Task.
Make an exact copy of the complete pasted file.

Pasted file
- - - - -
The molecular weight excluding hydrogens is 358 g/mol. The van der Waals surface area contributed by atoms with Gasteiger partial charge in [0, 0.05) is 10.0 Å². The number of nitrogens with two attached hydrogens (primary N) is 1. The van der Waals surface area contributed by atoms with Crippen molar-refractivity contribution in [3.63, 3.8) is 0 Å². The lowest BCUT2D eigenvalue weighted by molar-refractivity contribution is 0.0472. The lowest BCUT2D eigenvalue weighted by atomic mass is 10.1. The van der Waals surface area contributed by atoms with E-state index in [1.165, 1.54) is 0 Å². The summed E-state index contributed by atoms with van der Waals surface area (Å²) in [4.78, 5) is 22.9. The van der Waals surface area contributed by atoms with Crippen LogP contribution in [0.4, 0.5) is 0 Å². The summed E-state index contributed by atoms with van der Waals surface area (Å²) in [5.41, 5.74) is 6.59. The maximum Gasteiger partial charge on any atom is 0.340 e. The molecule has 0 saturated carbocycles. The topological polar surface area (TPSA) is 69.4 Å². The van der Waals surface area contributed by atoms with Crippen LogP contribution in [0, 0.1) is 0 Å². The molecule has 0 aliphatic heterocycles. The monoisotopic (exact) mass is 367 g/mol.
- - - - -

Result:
The molecular weight excluding hydrogens is 358 g/mol. The van der Waals surface area contributed by atoms with Gasteiger partial charge in [0, 0.05) is 10.0 Å². The number of nitrogens with two attached hydrogens (primary N) is 1. The van der Waals surface area contributed by atoms with Crippen molar-refractivity contribution in [3.63, 3.8) is 0 Å². The lowest BCUT2D eigenvalue weighted by molar-refractivity contribution is 0.0472. The lowest BCUT2D eigenvalue weighted by atomic mass is 10.1. The van der Waals surface area contributed by atoms with E-state index in [1.165, 1.54) is 0 Å². The summed E-state index contributed by atoms with van der Waals surface area (Å²) in [4.78, 5) is 22.9. The van der Waals surface area contributed by atoms with Crippen LogP contribution in [0.4, 0.5) is 0 Å². The summed E-state index contributed by atoms with van der Waals surface area (Å²) in [5.41, 5.74) is 6.59. The maximum Gasteiger partial charge on any atom is 0.340 e. The molecule has 0 saturated carbocycles. The topological polar surface area (TPSA) is 69.4 Å². The van der Waals surface area contributed by atoms with Crippen LogP contribution in [0, 0.1) is 0 Å². The molecule has 0 aliphatic heterocycles. The monoisotopic (exact) mass is 367 g/mol.